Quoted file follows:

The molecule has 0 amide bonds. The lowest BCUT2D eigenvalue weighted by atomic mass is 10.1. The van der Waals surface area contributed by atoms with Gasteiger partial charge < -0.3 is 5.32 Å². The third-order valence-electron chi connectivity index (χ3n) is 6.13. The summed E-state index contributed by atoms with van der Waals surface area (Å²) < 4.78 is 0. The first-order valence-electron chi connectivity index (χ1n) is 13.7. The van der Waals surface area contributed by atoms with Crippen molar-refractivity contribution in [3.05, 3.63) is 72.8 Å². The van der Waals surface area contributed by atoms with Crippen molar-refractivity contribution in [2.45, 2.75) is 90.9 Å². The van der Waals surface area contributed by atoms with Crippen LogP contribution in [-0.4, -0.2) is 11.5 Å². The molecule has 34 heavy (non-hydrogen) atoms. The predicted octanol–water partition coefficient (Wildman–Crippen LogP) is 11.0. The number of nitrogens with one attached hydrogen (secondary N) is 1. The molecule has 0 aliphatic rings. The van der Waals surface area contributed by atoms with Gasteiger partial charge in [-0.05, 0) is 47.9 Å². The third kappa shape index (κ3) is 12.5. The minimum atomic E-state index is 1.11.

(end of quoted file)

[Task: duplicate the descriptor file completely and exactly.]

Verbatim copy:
The molecule has 0 amide bonds. The lowest BCUT2D eigenvalue weighted by atomic mass is 10.1. The van der Waals surface area contributed by atoms with Gasteiger partial charge < -0.3 is 5.32 Å². The third-order valence-electron chi connectivity index (χ3n) is 6.13. The summed E-state index contributed by atoms with van der Waals surface area (Å²) < 4.78 is 0. The first-order valence-electron chi connectivity index (χ1n) is 13.7. The van der Waals surface area contributed by atoms with Crippen molar-refractivity contribution in [3.05, 3.63) is 72.8 Å². The van der Waals surface area contributed by atoms with Crippen molar-refractivity contribution in [2.45, 2.75) is 90.9 Å². The van der Waals surface area contributed by atoms with Crippen LogP contribution in [-0.4, -0.2) is 11.5 Å². The molecule has 34 heavy (non-hydrogen) atoms. The predicted octanol–water partition coefficient (Wildman–Crippen LogP) is 11.0. The number of nitrogens with one attached hydrogen (secondary N) is 1. The molecule has 0 aliphatic rings. The van der Waals surface area contributed by atoms with Gasteiger partial charge in [-0.05, 0) is 47.9 Å². The third kappa shape index (κ3) is 12.5. The minimum atomic E-state index is 1.11.